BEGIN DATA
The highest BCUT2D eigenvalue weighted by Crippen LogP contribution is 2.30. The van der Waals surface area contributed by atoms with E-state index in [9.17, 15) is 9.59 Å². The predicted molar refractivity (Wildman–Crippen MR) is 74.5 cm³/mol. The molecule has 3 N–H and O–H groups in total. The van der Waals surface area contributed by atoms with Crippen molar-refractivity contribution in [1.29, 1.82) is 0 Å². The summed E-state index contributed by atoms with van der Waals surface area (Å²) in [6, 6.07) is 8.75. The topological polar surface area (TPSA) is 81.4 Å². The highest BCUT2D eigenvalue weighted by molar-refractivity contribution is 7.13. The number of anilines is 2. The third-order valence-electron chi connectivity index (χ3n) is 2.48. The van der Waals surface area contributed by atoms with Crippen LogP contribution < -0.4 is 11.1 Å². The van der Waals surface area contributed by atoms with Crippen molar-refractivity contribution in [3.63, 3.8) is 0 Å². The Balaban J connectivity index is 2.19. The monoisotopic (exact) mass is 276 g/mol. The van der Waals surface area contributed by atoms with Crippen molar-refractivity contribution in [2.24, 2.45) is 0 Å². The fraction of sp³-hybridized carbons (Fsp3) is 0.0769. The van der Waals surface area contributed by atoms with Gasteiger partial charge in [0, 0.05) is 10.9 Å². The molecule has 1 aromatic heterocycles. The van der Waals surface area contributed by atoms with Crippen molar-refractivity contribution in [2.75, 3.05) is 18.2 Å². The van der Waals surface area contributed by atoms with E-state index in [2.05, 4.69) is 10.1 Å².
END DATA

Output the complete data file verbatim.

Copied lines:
The highest BCUT2D eigenvalue weighted by Crippen LogP contribution is 2.30. The van der Waals surface area contributed by atoms with E-state index in [9.17, 15) is 9.59 Å². The predicted molar refractivity (Wildman–Crippen MR) is 74.5 cm³/mol. The molecule has 3 N–H and O–H groups in total. The van der Waals surface area contributed by atoms with Crippen molar-refractivity contribution in [1.29, 1.82) is 0 Å². The summed E-state index contributed by atoms with van der Waals surface area (Å²) in [6, 6.07) is 8.75. The topological polar surface area (TPSA) is 81.4 Å². The highest BCUT2D eigenvalue weighted by molar-refractivity contribution is 7.13. The number of anilines is 2. The third-order valence-electron chi connectivity index (χ3n) is 2.48. The van der Waals surface area contributed by atoms with Crippen LogP contribution < -0.4 is 11.1 Å². The van der Waals surface area contributed by atoms with Crippen molar-refractivity contribution in [3.63, 3.8) is 0 Å². The Balaban J connectivity index is 2.19. The monoisotopic (exact) mass is 276 g/mol. The van der Waals surface area contributed by atoms with Crippen molar-refractivity contribution in [2.24, 2.45) is 0 Å². The fraction of sp³-hybridized carbons (Fsp3) is 0.0769. The van der Waals surface area contributed by atoms with Gasteiger partial charge in [0, 0.05) is 10.9 Å². The molecule has 1 aromatic heterocycles. The van der Waals surface area contributed by atoms with Crippen molar-refractivity contribution in [2.75, 3.05) is 18.2 Å². The van der Waals surface area contributed by atoms with E-state index in [2.05, 4.69) is 10.1 Å².